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At Short Notice

Venn's Lightning Oough Cure.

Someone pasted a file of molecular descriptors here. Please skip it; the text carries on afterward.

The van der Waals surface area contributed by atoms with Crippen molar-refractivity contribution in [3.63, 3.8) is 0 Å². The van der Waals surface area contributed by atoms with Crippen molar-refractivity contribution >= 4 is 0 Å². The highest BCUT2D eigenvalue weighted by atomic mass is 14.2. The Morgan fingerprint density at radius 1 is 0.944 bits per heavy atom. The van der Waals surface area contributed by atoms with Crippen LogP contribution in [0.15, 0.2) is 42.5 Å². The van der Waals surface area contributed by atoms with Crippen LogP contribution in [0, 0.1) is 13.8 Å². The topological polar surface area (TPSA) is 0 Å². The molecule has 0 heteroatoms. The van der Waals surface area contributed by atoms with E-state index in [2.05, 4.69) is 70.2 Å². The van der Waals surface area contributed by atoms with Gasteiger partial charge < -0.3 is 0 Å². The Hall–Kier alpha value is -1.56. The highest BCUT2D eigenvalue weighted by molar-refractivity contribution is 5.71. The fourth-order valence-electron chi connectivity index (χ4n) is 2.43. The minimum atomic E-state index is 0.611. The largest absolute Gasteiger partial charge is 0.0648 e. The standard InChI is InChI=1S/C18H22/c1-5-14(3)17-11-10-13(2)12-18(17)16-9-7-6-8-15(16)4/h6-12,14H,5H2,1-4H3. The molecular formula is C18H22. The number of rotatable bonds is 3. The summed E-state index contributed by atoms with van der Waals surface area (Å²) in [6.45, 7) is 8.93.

Venn's Lightning Oough Cure. Its remarkable sale of over 2.000,000 bottles annually. The remarkable demand created for Veno's Lightning Cough Cure to the extent of over two million bottles annually, is due not so much to judicious advertising as to the won- derful purity, safety and efficacy of the remedy itself. It simply stands alone as a certain cure for coughs, colds, bronchitis, asthma, whooping cough, influenza, all chest and lung troubles in children or adults. Chemists sell it, price 9id.) is. lid,) and 2s. gd. a bottle. marks seemed to become merged in the snow. Yet Ethel had walked that same path hun- dreds of times before. She wouid have been almost ready to have attempted it bliudfold. Yet now she felt all misty and confused, with a, certain horror lest she had taken a wrong road. The darkness shut down, too, with ap- palling swiftness. The trees wore rocking in the wind, a stinging powder of snow tingled on the girl's face until she winced in posi- tive pain. She turned her back to the gale for one moment whilst she fought breath, then she staggered on again till the great white drift rose up beyond her knees, and further progression became impossible. It seemed to the girl that her mind was going now and that she was sinking down into a dreamless sleep. She remembered in a vague kind of way tales and stories of travel- lers lost in the snow, and how they had actu- ally lain clown and perished within a stone's throw of warmth and safety. With a great effort she struggled to her feet and attempted to push her way forward. It was just a chance now whether she made her way through or not, for the darkness was thick and black as velvet. She could feel nothing but the tingie of the snow on her face. All she knew was that whatever hap- pened she must keep upon her feet, that the least weakness or fear on her part would bring the end about. She braced herself up presently and cried aloud for help. Surely it was possible that somebody was abroad in the neighbourhood, for dark and desolate as it was, she was yet within half a mile of the village and almost within hearing distance of civilisation. She bitterly regretted that she hau not accepted the offer of a lantern which one of the villagers had tendered her. Once more she opened her lips and cried aloud, and this time it seemed as if her call was not in vain. Surely she could hear some- one coming whistling down the road. Surely that spot of light dancing before her eyes must be a lantern carried by some guardian angel in the shape of a villager. Once more the scream for assistance broke distractedly from the girl's lips. "All right," a welcome voice said cheer- fully. "I'm coming. Stay where you are and I am certain to find (To be continued.)

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